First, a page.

Meat & Livestock News

Closure of Major Victorian Cattle Saleyard Announced for Mid-2024

heads of black and white holstein cows feeding on grass in stable in holland

The Victorian Livestock Exchange (VLE) announced the closure of its Pakenham cattle sale yard, Victoria’s fourth largest by throughput, in June 2024. The decision, driven by escalating land taxes and rates at its Melbourne eastern metropolitan fringe location, marks a significant shift in the region’s livestock trading landscape.

The Pakenham facility, handling about 100,000 store and prime cattle annually, has been a central trading hub for livestock from Gippsland, Yarra Valley, and the Mornington Peninsula. Brian Paynter, Managing Director of VLE, cited the unexpected and substantial increase in council rates and land taxes as key factors in the decision.

The financial viability of the sale yard became untenable, leading to this unavoidable closure.

The Pakenham Victorian Livestock Exchange, operational since February 1999, was Australia’s first privately owned, fully-roofed, soft-floored, multi-agent, modern livestock exchange.

It replaced the Dandenong saleyards and, before that, the 130-year-old Newmarket Saleyards in Flemington. The closure of these facilities was similarly influenced by urban expansion.

Local agents, such as Dave Setchers from Alex Scott & Co, Pakenham, expressed surprise and disappointment at the announcement. The closure is seen as a significant loss for the region, displacing a large number of cattle and impacting local farmers and traders.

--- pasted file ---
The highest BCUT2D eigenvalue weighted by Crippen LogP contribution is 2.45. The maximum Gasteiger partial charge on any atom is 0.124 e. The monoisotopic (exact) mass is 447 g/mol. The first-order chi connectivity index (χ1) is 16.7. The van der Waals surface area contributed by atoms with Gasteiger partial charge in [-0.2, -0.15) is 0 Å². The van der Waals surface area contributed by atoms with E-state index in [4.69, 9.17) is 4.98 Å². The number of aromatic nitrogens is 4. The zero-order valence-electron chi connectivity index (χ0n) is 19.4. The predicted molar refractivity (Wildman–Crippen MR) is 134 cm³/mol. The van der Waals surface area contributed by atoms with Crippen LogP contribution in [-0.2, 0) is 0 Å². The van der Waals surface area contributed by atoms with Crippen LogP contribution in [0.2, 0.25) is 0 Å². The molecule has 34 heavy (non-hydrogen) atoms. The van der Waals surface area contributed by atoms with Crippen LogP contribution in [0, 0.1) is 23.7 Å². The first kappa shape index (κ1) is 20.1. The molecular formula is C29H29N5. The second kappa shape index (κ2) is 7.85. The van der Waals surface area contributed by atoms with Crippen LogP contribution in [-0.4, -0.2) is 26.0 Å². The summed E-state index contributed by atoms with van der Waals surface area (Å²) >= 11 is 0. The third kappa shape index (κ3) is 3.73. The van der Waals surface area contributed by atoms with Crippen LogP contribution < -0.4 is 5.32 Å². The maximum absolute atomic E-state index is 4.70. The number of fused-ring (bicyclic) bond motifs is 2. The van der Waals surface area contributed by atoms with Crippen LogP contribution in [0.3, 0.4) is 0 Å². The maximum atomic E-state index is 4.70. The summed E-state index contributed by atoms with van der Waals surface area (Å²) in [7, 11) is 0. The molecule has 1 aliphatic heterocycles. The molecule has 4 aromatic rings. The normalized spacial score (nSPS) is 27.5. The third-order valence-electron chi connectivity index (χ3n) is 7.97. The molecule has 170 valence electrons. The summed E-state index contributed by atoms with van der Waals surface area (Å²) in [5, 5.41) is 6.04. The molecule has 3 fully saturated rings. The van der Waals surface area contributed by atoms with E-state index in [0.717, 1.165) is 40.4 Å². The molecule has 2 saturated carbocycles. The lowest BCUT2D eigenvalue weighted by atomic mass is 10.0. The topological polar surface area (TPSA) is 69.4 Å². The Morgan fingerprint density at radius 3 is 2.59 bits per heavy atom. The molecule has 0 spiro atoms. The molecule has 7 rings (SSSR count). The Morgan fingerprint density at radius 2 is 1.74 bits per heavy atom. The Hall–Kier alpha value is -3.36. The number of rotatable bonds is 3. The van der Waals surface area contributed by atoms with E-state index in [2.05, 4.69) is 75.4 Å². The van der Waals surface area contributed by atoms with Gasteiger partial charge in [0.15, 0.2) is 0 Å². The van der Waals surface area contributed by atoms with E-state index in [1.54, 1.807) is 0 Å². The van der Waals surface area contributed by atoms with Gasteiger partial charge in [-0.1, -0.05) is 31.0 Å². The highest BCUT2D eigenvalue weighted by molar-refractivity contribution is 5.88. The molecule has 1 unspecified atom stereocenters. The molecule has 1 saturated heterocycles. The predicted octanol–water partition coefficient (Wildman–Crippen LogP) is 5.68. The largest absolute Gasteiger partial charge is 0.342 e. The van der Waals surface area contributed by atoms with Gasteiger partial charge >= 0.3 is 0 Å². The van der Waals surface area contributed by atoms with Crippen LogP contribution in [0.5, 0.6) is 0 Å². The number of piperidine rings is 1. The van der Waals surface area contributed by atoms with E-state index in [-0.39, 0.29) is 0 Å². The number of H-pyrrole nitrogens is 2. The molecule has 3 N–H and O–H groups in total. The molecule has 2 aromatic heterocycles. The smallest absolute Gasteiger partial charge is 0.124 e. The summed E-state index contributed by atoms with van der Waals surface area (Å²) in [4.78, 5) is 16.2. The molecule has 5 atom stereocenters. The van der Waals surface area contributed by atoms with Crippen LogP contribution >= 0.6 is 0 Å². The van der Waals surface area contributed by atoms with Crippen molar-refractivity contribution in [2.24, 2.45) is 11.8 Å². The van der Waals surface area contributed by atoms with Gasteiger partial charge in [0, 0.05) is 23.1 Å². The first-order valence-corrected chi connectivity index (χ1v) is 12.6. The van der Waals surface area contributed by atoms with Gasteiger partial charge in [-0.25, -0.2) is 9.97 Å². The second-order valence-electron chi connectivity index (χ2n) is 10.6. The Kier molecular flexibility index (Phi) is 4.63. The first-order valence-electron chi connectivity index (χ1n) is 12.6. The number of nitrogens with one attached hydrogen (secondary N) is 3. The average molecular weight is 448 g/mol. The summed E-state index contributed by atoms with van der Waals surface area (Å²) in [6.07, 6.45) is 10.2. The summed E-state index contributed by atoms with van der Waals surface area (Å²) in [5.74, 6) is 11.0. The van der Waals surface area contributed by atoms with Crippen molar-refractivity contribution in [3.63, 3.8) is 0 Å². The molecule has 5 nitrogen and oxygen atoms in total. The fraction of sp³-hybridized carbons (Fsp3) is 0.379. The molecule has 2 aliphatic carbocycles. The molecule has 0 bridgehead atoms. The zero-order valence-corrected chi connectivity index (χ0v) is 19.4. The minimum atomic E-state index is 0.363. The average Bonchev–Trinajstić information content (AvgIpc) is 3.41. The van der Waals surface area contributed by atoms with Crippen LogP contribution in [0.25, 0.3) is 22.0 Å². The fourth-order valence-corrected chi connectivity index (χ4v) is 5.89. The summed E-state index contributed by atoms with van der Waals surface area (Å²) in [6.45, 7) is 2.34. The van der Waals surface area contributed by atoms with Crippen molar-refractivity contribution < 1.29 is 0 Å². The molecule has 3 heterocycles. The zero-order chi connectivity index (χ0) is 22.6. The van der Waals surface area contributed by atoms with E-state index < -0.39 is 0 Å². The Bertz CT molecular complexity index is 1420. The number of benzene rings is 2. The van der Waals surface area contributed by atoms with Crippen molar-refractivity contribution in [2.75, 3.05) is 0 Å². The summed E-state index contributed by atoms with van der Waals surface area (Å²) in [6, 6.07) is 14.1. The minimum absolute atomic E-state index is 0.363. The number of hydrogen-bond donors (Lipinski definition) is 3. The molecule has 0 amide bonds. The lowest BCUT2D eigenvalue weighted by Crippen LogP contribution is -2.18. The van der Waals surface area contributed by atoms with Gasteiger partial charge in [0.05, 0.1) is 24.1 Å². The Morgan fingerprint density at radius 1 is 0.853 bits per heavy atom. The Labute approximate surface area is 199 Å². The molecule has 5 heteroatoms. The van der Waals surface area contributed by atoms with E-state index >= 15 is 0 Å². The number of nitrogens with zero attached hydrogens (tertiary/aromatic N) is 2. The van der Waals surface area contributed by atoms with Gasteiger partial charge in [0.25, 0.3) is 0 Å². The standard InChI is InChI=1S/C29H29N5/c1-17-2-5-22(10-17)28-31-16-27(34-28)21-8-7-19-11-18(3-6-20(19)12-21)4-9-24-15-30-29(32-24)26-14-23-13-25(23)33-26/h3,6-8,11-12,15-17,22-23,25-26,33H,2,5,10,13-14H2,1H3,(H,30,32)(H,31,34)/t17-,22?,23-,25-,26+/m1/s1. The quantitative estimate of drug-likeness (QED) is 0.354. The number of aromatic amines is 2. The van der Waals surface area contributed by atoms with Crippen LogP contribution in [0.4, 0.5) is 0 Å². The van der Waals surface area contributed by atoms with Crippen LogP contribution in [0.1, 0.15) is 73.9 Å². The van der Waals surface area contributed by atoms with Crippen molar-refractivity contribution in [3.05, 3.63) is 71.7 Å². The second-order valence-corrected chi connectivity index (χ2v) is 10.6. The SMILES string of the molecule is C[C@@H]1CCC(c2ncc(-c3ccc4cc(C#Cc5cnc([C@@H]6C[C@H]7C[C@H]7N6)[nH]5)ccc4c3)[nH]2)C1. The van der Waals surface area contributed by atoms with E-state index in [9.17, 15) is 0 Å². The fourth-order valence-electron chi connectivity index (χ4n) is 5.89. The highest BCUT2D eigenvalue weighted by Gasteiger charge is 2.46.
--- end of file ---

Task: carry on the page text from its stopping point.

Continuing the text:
Plans for the future of the Pakenham site are still under discussion, with some materials potentially being used to upgrade the VLE’s Leongatha Livestock Exchange at Koonwarra.

The hope is to redirect much of the cattle trade to Leongatha, although concerns about increased transport costs and the shift towards direct selling, away from the auction system, have been raised.

In response to the closure, there has been renewed interest in a private agent-led proposal for a new sale yard at Longwarry, approved by the Baw Baw Council in 2020 but disrupted by the COVID pandemic. 

Additionally, Regional Livestock Exchange (RLX), another major sale yard operator, has stated its commitment to developing modern livestock facilities in strategic locations, though it did not comment specifically on the Pakenham closure.

The closure of the Pakenham sale yard is a significant event in Victoria’s agricultural sector, reflecting the ongoing challenges of urbanisation and economic viability in livestock trading.